Can You Buy A Home After Filing Bankruptcy?

The decision to declare bankruptcy is one that many people do not undertake lightly. They may need to do after falling in debt from medical bills or because of other causes beyond their control. In the aftermath of this declaration, many people wonder about the state of their finances.
One of the questions many filers have concerns home ownership. Owning a home has many benefits. It’s a great way to build equity and avoid paying too much for rent. Homeowners also benefit from tax breaks that are not available to renters, allowing them to deduct interest on the home loan as well as a certain amount of property taxes.

After filing bankruptcy, many people wonder if it’s possible to enjoy such benefits again. They may even have a home in mind. Those who have such a history can take heart. It is possible to buy a home even after a bankruptcy. However, it’s important for people to do their homework before they begin.

It May Take Time

One thing to keep in mind is that may take some time to buy a home after bankruptcy. A lender may ask people to show they have what it takes to avoid a foreclosure and pay the mortgage on time each month. Most people will file Chapter 7 or Chapter 13 bankruptcy. In general, lenders are looking for evidence that the home buyer has the means to manage their finances, afford the home they want and keep the home well maintained. To that end, they expect any prospective mortgage applicants to provide evidence that will depend on the type of bankruptcy they declared. Chapter 7 and Chapter 13 applicants will need to meet different requirements that can also vary depending on the loan company.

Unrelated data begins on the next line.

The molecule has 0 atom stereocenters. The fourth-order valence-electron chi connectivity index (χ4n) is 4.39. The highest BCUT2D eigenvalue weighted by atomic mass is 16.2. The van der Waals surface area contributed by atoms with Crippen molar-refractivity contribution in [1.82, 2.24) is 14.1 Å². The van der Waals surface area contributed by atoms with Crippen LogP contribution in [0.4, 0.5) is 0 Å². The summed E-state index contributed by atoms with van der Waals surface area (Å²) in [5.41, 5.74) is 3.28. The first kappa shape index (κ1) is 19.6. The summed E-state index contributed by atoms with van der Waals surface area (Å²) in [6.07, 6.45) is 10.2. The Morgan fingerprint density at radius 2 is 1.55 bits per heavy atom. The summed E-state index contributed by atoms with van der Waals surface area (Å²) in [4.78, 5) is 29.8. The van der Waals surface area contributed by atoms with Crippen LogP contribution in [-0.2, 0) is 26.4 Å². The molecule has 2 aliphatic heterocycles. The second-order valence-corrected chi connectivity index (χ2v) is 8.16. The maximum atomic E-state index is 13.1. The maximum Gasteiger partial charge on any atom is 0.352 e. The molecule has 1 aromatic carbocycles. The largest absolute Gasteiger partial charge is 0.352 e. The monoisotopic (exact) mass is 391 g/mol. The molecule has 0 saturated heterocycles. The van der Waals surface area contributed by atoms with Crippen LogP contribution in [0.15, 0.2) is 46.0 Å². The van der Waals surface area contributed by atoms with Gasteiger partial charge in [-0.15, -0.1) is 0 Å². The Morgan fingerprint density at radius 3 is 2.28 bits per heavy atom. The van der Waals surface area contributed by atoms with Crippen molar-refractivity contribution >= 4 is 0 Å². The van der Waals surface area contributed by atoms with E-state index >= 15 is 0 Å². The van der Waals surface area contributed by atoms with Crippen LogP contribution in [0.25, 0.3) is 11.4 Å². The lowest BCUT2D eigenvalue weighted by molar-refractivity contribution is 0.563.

Chapter 7 Bankruptcy

This is a faster form of bankruptcy that lets people keep at least some of their assets and then use the remains to discharge their existing debts. However, it will remain on the creditor’s record for many years. People who have a Chapter 7 bankruptcy as part of their credit history have essentially a clock that begins when they file bankruptcy. Buyers who want to qualify for a government-subsidized mortgage such as an FHA loan or one through the Veterans’ Administration may only be required to wait two years from that first filing before they can apply for the loan. A convention mortgage may require up to four years before the buyer can qualify for a mortgage.

Chapter 13 Bankruptcy

Chapter 13 bankruptcies typically require the filer to agree to pay back any debt over a period of time. During this time, the filer must adhere to a certain budget. In general, they can qualify for a standard conventional loan through many lenders in as little as two years after filing this kind of bankruptcy. Qualifying for a loan from government organizations can be even quicker. The mortgage seeker may be able to get a loan in roughly twelve months from the time they file. Applicants should keep in mind that they might need to get permission from the people supervising their bankruptcy in order to take on additional debt.

Foreclosure

A foreclosure is when the homeowner walks away from a mortgage because they can’t pay it. The foreclosure is a different form of bankruptcy and has different rules that govern other types of bankruptcies. Like other forms of bankruptcy, the person will face a seasoning period in which they may not be able to qualify for a mortgage at all.

What Must be Done

For the foreclosure, the buyer will usually face at least a seven year wait before qualifying for a mortgage again. Under certain circumstances such as foreclosure for medical reasons, they may qualify in as little as three years for another mortgage. People who choose a short sale may qualify for a conventional loan in about four years while qualifying for an FHA loan in only three. Those who apply for any kind of mortgage after the foreclosure may face more stringent requirements. In general, they’ll need to have at least ten percent of the home value saved first.

None of the content on this article consitutes legal advice. Please contact our office to speak with an attorney on such matters.

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